Your browser is out-of-date!

Update your browser to view this website correctly. Update my browser now


FCC Pirate Radio Sweeps Turn to Miami

The commission is conducting enforcement sweeps of the top five radio markets where illegal broadcasts are a problem

The FCC’s Enforcement Bureau has issued nine warnings to landowners and property managers in the Miami, Fla., area for apparently allowing illegal broadcasting from their properties.

The FCC may issue a fine upwards of $2 million if it determines that the accused parties continue to permit or engage in pirate radio activity.

The commission announced an increase to its maximum fines under the PIRATE Act — which became law more than three years ago and provides for much bigger penalties than in the past — in January. The FCC has since sent letter to property owners in New York, New Mexico, Oregon, Puerto Rico, Alaska, Massachusetts, Washington, and, now, a clean sweep of the second biggest city in the Sunshine State.

The most recent batch of “Notices of Illegal Pirate Radio Broadcasting” sent on Friday, July 21, target properties identified by FCC Enforcement Bureau field agents as sources of pirate radio transmissions. These notices formally alert landowners and property managers of the illegal broadcasting activity occurring on their property and outline potential consequences. They also demand proof that the illegal broadcasting has since ceased on the property and request identification of the individual(s) who engaged in said broadcasting. Recipients of the notices have 10 days to respond.

[Related: “‘Radio Impacto 2’ in New York Faces $2.3 Million Pirate Radio Fine“]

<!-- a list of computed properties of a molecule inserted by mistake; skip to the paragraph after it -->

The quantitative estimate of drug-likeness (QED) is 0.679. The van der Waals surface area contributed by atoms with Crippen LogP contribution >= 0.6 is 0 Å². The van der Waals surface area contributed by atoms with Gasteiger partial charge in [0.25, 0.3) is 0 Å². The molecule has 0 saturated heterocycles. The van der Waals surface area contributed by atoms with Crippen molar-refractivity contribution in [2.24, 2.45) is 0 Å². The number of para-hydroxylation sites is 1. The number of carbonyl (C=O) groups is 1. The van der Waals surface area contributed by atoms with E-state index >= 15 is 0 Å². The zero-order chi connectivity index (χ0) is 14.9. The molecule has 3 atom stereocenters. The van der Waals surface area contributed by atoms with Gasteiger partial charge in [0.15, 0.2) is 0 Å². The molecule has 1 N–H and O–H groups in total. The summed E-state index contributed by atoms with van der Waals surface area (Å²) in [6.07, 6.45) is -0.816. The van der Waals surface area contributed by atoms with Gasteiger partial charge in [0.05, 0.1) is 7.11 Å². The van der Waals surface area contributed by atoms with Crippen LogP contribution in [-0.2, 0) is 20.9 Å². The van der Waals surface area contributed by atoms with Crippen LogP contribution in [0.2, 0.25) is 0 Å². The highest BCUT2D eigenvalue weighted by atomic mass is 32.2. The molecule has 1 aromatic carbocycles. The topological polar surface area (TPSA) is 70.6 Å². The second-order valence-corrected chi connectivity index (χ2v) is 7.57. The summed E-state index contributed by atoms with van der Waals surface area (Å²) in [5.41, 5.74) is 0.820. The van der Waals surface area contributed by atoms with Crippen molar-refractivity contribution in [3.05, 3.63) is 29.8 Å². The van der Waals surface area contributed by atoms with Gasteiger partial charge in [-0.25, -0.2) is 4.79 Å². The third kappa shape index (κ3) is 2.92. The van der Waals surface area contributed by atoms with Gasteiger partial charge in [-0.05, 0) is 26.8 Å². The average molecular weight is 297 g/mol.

“Providing a safe haven for pirate radio operations that can interfere with licensed broadcast signals and fail to provide emergency alert system notifications can have serious consequences for landowners and property managers that allow this conduct to occur on their properties,” said Loyaan A. Egal, chief of the Enforcement Bureau, in a press release.

As part of the FCC’s charge from Congress to address pirate radio activity, the commission begun what it calls “pirate sweeps.” Though it didn’t list the markets or provide explicit details, the government agency said the PIRATE Act requires it to conduct periodic enforcement sweeps of the top five radio markets where illegal broadcasts are a problem.

Earlier this year, the FCC published a database listing the people against whom it has taken pirate radio enforcement actions. It has posted field agent openings, begun sweeps of major markets and planned the purchase of a half-dozen specialized vehicles. The nine Notices of Illegal Pirate Radio Broadcasting in Miami can be found here.

[Related: “FCC Dings Spaceport and a N.M. State Agency for Pirate Radio“]